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drinking water

Picture of Sara  Rubin

It's a rare instance when groundwater contamination can be linked to a specific polluter and specific practices, but the Central Coast Regional Water Quality Control Board has ordered a Monterey County landowner and grower to provide a drinkable water supply.

Picture of Terria  Smith

Torres Martinez Desert Cahuilla Indian Reservation residents were instructed by the EPA 10 years ago not to drink the tap water. Any resident who is not an elder must provide his own drinking water. Everyone still uses the contaminated ground water to bathe and wash their dishes and clothes.

Picture of Sara  Rubin

I'm honored to be participating in the California Endowment Health Journalism Fellowship in LA later this month. My fellowship proposal is a deeper look at groundwater contamination, with arsenic and nitrates identified as the two worst offenders.

Picture of Collin Tong

We may have plenty of clean water for our own needs, but if anything that has only spurred more interest in helping the rest of the world.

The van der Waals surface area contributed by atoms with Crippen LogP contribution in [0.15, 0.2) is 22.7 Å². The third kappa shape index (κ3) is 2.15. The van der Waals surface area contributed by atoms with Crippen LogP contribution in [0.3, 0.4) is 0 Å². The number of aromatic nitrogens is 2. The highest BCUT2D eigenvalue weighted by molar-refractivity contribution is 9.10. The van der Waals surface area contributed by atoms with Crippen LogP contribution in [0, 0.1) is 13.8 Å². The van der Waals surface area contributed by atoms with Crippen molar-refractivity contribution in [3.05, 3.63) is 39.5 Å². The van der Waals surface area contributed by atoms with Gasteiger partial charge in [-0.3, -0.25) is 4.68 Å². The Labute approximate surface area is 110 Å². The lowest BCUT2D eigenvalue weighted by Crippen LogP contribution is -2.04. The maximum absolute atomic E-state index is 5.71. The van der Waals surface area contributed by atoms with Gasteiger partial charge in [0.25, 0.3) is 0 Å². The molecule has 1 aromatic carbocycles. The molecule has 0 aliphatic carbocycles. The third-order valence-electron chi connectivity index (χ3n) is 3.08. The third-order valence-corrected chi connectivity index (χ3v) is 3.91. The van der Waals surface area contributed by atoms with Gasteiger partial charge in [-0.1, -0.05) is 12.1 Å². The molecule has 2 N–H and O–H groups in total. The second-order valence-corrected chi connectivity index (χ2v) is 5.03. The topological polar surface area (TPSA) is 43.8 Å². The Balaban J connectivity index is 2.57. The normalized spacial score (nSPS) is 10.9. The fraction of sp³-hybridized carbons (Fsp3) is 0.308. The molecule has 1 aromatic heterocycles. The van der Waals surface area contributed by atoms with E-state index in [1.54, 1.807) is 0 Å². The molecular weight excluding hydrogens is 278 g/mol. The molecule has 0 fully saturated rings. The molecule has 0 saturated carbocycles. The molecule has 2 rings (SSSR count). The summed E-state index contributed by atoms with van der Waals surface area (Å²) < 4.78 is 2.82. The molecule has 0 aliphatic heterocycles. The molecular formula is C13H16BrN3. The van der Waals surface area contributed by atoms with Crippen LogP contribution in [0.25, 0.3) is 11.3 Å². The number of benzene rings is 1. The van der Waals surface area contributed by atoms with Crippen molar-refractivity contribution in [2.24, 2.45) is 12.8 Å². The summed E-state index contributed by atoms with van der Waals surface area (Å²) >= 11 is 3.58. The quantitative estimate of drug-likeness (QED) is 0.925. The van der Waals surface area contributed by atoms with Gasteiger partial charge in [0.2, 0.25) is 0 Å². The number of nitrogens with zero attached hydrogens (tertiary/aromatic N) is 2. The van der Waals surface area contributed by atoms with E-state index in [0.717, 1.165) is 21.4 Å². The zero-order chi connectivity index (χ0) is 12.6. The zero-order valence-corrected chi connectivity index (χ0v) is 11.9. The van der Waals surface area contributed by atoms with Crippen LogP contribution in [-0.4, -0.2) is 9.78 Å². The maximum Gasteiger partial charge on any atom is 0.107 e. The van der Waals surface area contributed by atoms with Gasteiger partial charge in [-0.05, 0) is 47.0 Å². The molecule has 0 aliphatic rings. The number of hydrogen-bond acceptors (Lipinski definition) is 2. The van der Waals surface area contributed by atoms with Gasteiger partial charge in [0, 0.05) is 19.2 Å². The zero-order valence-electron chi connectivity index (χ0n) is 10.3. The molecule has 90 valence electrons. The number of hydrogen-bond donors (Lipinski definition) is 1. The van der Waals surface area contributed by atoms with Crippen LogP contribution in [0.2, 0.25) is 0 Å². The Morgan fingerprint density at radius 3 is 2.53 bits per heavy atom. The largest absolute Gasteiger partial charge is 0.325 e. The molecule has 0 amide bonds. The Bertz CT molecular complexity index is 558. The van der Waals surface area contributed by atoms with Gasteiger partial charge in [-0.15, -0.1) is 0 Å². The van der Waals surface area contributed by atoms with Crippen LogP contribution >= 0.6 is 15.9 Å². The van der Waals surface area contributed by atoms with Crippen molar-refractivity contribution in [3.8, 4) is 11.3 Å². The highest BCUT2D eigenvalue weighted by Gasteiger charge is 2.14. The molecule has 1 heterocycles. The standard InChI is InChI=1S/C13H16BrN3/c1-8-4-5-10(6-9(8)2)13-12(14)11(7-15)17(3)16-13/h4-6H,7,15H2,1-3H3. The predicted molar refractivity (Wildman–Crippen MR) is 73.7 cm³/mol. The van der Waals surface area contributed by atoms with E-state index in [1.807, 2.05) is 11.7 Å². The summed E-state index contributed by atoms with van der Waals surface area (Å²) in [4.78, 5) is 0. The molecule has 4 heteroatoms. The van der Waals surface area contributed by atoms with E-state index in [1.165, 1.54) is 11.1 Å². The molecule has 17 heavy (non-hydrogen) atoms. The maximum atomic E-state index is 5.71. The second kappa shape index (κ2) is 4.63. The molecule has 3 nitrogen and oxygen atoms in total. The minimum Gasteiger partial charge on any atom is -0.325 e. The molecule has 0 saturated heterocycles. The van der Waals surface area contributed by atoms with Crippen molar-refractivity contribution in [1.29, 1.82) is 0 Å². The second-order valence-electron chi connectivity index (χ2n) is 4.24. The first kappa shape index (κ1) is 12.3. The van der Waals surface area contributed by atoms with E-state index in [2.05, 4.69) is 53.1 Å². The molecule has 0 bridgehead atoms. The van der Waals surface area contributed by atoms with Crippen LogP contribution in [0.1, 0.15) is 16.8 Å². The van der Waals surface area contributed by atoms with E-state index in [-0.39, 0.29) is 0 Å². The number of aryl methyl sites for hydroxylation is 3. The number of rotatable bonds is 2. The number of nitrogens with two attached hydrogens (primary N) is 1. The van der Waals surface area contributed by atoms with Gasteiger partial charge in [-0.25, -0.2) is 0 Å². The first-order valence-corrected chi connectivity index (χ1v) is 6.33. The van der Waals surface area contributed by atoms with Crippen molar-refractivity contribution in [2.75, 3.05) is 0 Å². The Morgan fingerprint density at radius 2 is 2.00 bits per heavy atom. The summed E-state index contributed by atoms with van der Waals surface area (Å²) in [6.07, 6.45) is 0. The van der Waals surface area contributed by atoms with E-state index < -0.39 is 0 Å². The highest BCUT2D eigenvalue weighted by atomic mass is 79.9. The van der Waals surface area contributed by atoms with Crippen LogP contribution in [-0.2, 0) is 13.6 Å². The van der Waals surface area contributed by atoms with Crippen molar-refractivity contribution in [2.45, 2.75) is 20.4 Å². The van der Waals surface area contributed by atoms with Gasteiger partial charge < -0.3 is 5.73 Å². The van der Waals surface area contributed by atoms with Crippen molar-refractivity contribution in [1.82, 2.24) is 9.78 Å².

Picture of Barbara Feder Ostrov

Why are nitrates from agriculture such a big problem for groundwater in California's fertile Central Valley?

Picture of Barbara Feder Ostrov

In California’s agricultural Central Valley, clean water is surprisingly hard to come by, and expensive, for some of the region’s poorest residents. It’s not hard to make the connection between poor health and water that has been tainted by nitrates from agricultural runoff.

Picture of Barbara Feder Ostrov

Who knew that Tennessee had the highest percentage (41%) of high school kids who drank more than one sugary soda a day? Check out these story ideas from a new CDC state-by-state report on “food environments” for children.

Picture of Barbara Feder Ostrov

Does our drinking water have too much fluoride in it? Answers and more in our Daily Briefing.

Picture of Tracy Wood

For the first time, this fellowship gives me the opportunity to do a health story right.

Health issues usually mean big trouble when it’s breaking news or an investigative story.

Agent Orange. Ebola virus. West Nile. H1N1. In their time, viruses, pesticides and other causes of sudden, mass illnesses have forced all of us who cover the news to drop what we’re doing and take a crash course in an unexpected health crisis.

Picture of Shahid Ali  Panhwer

Post flood diseases spearhead amid crumbled lives stumble to clutch a bit of safety in early flood-hit areas of Pakistan. The havoc triggered by floods has already robbed more than 1400 lives, rendered 3 to 4.5 million people affected leaving a severely dented infrastructure and threatens to aggravate further if not addressed properly.

Calamity hit displaced population with poor access to safe drinking water, sanitation, adequate shelter, primary healthcare facilities and other basic needs remain highly vulnerable to various health risks.

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